Therefore, we would like to, instead of directly expanding our business on smart devices, focus on achieving greater ties with our consumers on smart devices and expanding our platform business.
However, creating stronger ties with consumers would require them to engage with our offers frequently. As we know that this is not an easy task to achieve,

We will use a small, select team of developers to achieve it. Also, we recognize that attracting consumers’ attention among the myriads of mobile applications is not easy, and as I said before, we feel that simply releasing our games just as they are on smart devices would not provide the best entertainment for smart devices, so we are not going to take any approach of this nature. Having said that, however, in the current environment surrounding smart devices, we feel that we will not be able to gain the support of many consumers unless we are able to provide something truly valuable that is unique to Nintendo. Accordingly, I have not given any restrictions to the development team, even not ruling out the possibility of making games or using our game characters. However, if you report that we will release Mario on smart devices, it would be a completely misleading statement. It is our intention to release some application on smart devices this year that is capable of attracting consumer attention and communicating the value of our entertainment offerings, so I would encourage you to see how our approach yields results.
Also, there is one more thing that I would like to mention about utilizing smart devices. With respect to services previously released on dedicated video game systems that are, however, capable of improving usability and consumer experience when they are implemented on smart devices, we will try to actively shift their focus to smart devices. This is to say that we will no longer spend an equal amount of resources toward providing the same service both on and off device, but will instead concentrate on the one that has greater purpose as well as room for improvement.
The environment in which our users can download paid software is one example of where we should aim to make more off-device improvements than on-device ones.

As we continue to redefine our platforms from a device-based system to an account-based system using NNIDs, we will also try to change the way in which dedicated video game systems as well as software are sold that people have come to take for granted.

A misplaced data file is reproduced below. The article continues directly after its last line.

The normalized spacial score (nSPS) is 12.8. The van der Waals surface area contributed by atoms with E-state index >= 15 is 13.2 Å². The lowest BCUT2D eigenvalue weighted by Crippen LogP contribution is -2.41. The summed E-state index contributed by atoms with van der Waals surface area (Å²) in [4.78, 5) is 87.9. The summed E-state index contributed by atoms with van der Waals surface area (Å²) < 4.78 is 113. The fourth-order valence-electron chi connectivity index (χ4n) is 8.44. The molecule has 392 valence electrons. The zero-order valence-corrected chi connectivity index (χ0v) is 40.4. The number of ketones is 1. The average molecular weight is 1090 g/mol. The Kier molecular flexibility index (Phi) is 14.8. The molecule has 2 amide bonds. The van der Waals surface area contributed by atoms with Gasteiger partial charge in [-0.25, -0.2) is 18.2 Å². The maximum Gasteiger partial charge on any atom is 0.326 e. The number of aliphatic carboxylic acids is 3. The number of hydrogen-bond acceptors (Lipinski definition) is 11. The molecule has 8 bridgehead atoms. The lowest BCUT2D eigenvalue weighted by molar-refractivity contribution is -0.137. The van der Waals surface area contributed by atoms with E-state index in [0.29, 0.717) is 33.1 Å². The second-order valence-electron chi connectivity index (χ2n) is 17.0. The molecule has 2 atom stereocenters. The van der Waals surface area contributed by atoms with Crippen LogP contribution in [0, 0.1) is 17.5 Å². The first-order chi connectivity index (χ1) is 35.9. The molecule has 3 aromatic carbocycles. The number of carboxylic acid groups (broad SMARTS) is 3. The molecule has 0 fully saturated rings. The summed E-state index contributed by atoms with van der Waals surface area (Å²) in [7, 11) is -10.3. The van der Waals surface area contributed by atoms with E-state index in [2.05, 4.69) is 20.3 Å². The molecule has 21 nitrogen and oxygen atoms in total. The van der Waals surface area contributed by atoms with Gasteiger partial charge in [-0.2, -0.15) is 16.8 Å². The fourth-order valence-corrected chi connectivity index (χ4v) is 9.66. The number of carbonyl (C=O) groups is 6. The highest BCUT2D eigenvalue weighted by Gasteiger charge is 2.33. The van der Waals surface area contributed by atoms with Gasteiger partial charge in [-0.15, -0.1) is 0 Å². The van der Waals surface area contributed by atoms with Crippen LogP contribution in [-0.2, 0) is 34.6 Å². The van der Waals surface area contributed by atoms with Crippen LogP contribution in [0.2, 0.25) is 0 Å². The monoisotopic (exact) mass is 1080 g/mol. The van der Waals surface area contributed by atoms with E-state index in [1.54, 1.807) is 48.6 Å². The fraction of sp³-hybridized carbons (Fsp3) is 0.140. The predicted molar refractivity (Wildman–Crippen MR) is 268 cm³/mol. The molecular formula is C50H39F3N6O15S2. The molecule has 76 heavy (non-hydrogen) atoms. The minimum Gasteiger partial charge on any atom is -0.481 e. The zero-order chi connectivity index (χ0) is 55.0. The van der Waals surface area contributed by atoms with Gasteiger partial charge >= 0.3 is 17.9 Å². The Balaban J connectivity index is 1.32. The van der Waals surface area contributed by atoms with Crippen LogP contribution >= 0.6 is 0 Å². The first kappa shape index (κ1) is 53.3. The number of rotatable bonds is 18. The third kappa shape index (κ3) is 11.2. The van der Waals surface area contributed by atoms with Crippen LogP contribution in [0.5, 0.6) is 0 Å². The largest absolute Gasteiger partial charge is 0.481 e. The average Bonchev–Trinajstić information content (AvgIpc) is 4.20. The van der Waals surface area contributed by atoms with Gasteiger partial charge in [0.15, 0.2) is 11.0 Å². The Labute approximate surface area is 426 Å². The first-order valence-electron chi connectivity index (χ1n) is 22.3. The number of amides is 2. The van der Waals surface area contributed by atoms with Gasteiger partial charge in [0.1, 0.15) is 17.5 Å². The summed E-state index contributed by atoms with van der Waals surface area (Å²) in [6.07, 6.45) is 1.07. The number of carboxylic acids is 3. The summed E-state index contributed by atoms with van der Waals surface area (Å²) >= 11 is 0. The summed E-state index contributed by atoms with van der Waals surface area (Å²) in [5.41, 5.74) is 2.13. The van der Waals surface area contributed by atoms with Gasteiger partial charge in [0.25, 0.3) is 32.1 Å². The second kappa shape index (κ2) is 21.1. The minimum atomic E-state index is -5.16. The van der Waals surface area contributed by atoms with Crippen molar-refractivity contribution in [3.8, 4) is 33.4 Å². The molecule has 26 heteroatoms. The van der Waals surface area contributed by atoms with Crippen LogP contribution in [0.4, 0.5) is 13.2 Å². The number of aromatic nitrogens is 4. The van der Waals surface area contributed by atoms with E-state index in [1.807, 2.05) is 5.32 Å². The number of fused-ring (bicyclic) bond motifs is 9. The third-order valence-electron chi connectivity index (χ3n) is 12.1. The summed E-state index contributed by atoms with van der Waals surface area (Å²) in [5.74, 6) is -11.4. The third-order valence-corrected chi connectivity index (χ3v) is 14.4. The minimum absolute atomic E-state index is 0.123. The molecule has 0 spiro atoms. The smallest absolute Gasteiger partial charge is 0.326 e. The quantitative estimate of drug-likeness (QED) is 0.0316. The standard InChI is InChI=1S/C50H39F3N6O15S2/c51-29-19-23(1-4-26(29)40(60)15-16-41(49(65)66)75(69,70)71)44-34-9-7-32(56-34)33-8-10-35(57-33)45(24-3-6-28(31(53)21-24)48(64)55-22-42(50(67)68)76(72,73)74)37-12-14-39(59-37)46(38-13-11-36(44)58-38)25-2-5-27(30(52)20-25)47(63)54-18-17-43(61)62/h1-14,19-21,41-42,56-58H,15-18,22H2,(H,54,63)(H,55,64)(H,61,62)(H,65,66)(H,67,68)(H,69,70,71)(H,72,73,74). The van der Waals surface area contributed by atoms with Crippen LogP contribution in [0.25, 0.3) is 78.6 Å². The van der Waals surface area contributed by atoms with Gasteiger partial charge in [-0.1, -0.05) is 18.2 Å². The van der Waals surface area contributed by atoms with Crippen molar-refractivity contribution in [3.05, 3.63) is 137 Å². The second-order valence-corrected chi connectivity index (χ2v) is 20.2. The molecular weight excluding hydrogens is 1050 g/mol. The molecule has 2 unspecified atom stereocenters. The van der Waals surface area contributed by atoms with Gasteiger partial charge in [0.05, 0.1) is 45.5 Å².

The way in which dedicated video game systems and their software are sold has not changed significantly since the business model of dedicated video game platforms was first established 30 years ago. Dedicated video game systems are sold for two hundred or three hundred dollars, on which standalone software titles are distributed for 30 or 50 dollars. This simple model received widespread support from consumers that enabled us to create today’s market. The decision to change it is the manifestation of our recognition that we cannot expect this model to work forever amid dynamic changes in people’s lifestyles.
If we succeed in the redefinition of video game platforms that I speak of today, our account-based connections with consumers will become very clear. For example, until now it has been taken for granted that software is offered to users at the same price regardless of how many titles they purchase in a year, be it one, five or even ten titles. Based on our account system, if we can offer flexible price points to consumers who meet certain conditions, we can create a situation where these consumers can enjoy our software at cheaper price points when they purchase more. Here, we do not need to limit the condition to the number of software titles they purchase. Inviting friends to start playing a particular software title is also an example of a possible condition. If we can achieve such a sales mechanism, we can expect to increase the number of players per title, and the players will play our games with more friends. This can help maintain the high usage ratio of a platform. When one platform maintains a high active use ratio, the software titles which run on it have a higher potential to be noticed by many, which leads to more people playing with more titles. When we see our overall consumers, they generally play two or three titles per year. We aim to establish a new sales mechanism that will be beneficial to both consumers and software creators by encouraging our consumers to play more titles and increasing a platform’s active use ratio without largely increasing our consumers’ expenditures.